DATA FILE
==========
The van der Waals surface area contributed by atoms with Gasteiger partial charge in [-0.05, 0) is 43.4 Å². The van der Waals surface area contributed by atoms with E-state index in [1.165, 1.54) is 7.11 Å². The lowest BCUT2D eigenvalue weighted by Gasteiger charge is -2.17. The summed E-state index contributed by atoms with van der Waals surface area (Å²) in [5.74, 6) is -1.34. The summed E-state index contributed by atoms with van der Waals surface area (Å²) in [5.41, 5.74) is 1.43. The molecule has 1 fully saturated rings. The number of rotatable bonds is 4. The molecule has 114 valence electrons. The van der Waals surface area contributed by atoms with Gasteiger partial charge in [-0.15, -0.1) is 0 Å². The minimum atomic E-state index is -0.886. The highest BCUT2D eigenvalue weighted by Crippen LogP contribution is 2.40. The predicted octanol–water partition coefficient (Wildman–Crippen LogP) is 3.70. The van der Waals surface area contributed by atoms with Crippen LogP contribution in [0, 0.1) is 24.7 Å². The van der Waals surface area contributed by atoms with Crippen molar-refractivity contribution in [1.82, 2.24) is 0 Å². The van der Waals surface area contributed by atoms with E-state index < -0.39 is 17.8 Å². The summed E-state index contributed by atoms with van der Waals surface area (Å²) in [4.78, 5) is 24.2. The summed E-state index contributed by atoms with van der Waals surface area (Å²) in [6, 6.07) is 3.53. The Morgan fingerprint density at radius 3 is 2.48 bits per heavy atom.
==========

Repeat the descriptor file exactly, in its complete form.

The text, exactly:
The van der Waals surface area contributed by atoms with Gasteiger partial charge in [-0.05, 0) is 43.4 Å². The van der Waals surface area contributed by atoms with E-state index in [1.165, 1.54) is 7.11 Å². The lowest BCUT2D eigenvalue weighted by Gasteiger charge is -2.17. The summed E-state index contributed by atoms with van der Waals surface area (Å²) in [5.74, 6) is -1.34. The summed E-state index contributed by atoms with van der Waals surface area (Å²) in [5.41, 5.74) is 1.43. The molecule has 1 fully saturated rings. The number of rotatable bonds is 4. The molecule has 114 valence electrons. The van der Waals surface area contributed by atoms with Gasteiger partial charge in [-0.15, -0.1) is 0 Å². The minimum atomic E-state index is -0.886. The highest BCUT2D eigenvalue weighted by Crippen LogP contribution is 2.40. The predicted octanol–water partition coefficient (Wildman–Crippen LogP) is 3.70. The van der Waals surface area contributed by atoms with Crippen LogP contribution in [0, 0.1) is 24.7 Å². The van der Waals surface area contributed by atoms with Crippen molar-refractivity contribution in [1.82, 2.24) is 0 Å². The van der Waals surface area contributed by atoms with E-state index < -0.39 is 17.8 Å². The summed E-state index contributed by atoms with van der Waals surface area (Å²) in [4.78, 5) is 24.2. The summed E-state index contributed by atoms with van der Waals surface area (Å²) in [6, 6.07) is 3.53. The Morgan fingerprint density at radius 3 is 2.48 bits per heavy atom.